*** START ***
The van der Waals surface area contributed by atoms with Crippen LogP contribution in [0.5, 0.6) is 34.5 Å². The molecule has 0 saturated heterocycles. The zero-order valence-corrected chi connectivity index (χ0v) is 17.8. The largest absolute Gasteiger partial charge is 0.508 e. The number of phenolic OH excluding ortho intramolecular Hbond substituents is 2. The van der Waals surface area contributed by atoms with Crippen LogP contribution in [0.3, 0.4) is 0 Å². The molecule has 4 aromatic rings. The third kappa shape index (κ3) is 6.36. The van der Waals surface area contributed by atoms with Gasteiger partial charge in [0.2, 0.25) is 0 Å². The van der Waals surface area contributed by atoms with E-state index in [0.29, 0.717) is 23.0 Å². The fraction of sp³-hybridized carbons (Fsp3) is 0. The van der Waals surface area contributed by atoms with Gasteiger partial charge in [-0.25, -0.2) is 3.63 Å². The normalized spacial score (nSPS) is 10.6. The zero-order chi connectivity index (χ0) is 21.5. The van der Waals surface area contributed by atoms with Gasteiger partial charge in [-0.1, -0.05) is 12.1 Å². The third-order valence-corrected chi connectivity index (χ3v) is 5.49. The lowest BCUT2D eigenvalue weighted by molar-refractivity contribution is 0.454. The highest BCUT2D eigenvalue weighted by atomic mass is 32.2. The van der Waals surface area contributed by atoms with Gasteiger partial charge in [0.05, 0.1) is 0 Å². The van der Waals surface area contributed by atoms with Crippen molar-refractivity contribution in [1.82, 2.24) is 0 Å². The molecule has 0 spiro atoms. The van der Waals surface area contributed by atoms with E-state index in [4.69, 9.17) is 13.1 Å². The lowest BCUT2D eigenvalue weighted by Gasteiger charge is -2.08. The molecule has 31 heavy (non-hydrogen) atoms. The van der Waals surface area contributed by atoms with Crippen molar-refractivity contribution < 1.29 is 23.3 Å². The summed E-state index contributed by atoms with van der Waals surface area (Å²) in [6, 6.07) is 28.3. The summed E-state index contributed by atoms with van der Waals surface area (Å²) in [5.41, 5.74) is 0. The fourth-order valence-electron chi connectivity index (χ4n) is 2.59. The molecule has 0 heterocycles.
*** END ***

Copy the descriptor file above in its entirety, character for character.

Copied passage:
The van der Waals surface area contributed by atoms with Crippen LogP contribution in [0.5, 0.6) is 34.5 Å². The molecule has 0 saturated heterocycles. The zero-order valence-corrected chi connectivity index (χ0v) is 17.8. The largest absolute Gasteiger partial charge is 0.508 e. The number of phenolic OH excluding ortho intramolecular Hbond substituents is 2. The van der Waals surface area contributed by atoms with Crippen LogP contribution in [0.3, 0.4) is 0 Å². The molecule has 4 aromatic rings. The third kappa shape index (κ3) is 6.36. The van der Waals surface area contributed by atoms with Gasteiger partial charge in [0.2, 0.25) is 0 Å². The van der Waals surface area contributed by atoms with E-state index in [0.29, 0.717) is 23.0 Å². The fraction of sp³-hybridized carbons (Fsp3) is 0. The van der Waals surface area contributed by atoms with Gasteiger partial charge in [-0.25, -0.2) is 3.63 Å². The normalized spacial score (nSPS) is 10.6. The zero-order chi connectivity index (χ0) is 21.5. The van der Waals surface area contributed by atoms with Gasteiger partial charge in [-0.1, -0.05) is 12.1 Å². The third-order valence-corrected chi connectivity index (χ3v) is 5.49. The lowest BCUT2D eigenvalue weighted by molar-refractivity contribution is 0.454. The highest BCUT2D eigenvalue weighted by atomic mass is 32.2. The van der Waals surface area contributed by atoms with Gasteiger partial charge in [0.05, 0.1) is 0 Å². The van der Waals surface area contributed by atoms with Crippen molar-refractivity contribution in [1.82, 2.24) is 0 Å². The molecule has 0 spiro atoms. The van der Waals surface area contributed by atoms with E-state index in [4.69, 9.17) is 13.1 Å². The lowest BCUT2D eigenvalue weighted by Gasteiger charge is -2.08. The molecule has 31 heavy (non-hydrogen) atoms. The van der Waals surface area contributed by atoms with Crippen molar-refractivity contribution < 1.29 is 23.3 Å². The summed E-state index contributed by atoms with van der Waals surface area (Å²) in [6, 6.07) is 28.3. The summed E-state index contributed by atoms with van der Waals surface area (Å²) in [5.41, 5.74) is 0. The fourth-order valence-electron chi connectivity index (χ4n) is 2.59. The molecule has 0 heterocycles.